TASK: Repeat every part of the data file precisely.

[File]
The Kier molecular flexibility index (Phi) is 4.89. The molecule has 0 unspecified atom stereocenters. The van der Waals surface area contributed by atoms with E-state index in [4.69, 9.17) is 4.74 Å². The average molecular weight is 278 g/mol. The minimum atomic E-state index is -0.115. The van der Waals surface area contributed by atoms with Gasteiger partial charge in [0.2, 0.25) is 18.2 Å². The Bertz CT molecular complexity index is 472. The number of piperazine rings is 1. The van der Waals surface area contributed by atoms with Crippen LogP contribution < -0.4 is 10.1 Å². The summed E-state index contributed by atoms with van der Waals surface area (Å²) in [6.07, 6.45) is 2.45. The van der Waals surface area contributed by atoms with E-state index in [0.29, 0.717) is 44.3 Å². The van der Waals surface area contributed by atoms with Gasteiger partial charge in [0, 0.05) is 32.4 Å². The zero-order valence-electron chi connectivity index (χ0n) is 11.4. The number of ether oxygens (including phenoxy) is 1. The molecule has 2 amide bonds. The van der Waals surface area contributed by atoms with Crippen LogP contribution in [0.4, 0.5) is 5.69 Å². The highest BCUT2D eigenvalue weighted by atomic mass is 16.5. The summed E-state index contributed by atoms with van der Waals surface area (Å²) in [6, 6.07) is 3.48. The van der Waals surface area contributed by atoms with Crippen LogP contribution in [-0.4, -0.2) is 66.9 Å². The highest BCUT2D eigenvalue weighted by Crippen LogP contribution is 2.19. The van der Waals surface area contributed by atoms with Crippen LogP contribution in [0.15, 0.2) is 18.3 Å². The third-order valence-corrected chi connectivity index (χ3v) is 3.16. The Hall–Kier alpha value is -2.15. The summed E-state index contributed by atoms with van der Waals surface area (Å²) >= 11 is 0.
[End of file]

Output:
The Kier molecular flexibility index (Phi) is 4.89. The molecule has 0 unspecified atom stereocenters. The van der Waals surface area contributed by atoms with E-state index in [4.69, 9.17) is 4.74 Å². The average molecular weight is 278 g/mol. The minimum atomic E-state index is -0.115. The van der Waals surface area contributed by atoms with Gasteiger partial charge in [0.2, 0.25) is 18.2 Å². The Bertz CT molecular complexity index is 472. The number of piperazine rings is 1. The van der Waals surface area contributed by atoms with Crippen LogP contribution < -0.4 is 10.1 Å². The summed E-state index contributed by atoms with van der Waals surface area (Å²) in [6.07, 6.45) is 2.45. The van der Waals surface area contributed by atoms with E-state index in [0.29, 0.717) is 44.3 Å². The van der Waals surface area contributed by atoms with Gasteiger partial charge in [0, 0.05) is 32.4 Å². The zero-order valence-electron chi connectivity index (χ0n) is 11.4. The number of ether oxygens (including phenoxy) is 1. The molecule has 2 amide bonds. The van der Waals surface area contributed by atoms with Crippen LogP contribution in [0.4, 0.5) is 5.69 Å². The highest BCUT2D eigenvalue weighted by atomic mass is 16.5. The summed E-state index contributed by atoms with van der Waals surface area (Å²) in [6, 6.07) is 3.48. The van der Waals surface area contributed by atoms with Crippen LogP contribution in [-0.4, -0.2) is 66.9 Å². The highest BCUT2D eigenvalue weighted by Crippen LogP contribution is 2.19. The van der Waals surface area contributed by atoms with Crippen LogP contribution in [0.15, 0.2) is 18.3 Å². The third-order valence-corrected chi connectivity index (χ3v) is 3.16. The Hall–Kier alpha value is -2.15. The summed E-state index contributed by atoms with van der Waals surface area (Å²) >= 11 is 0.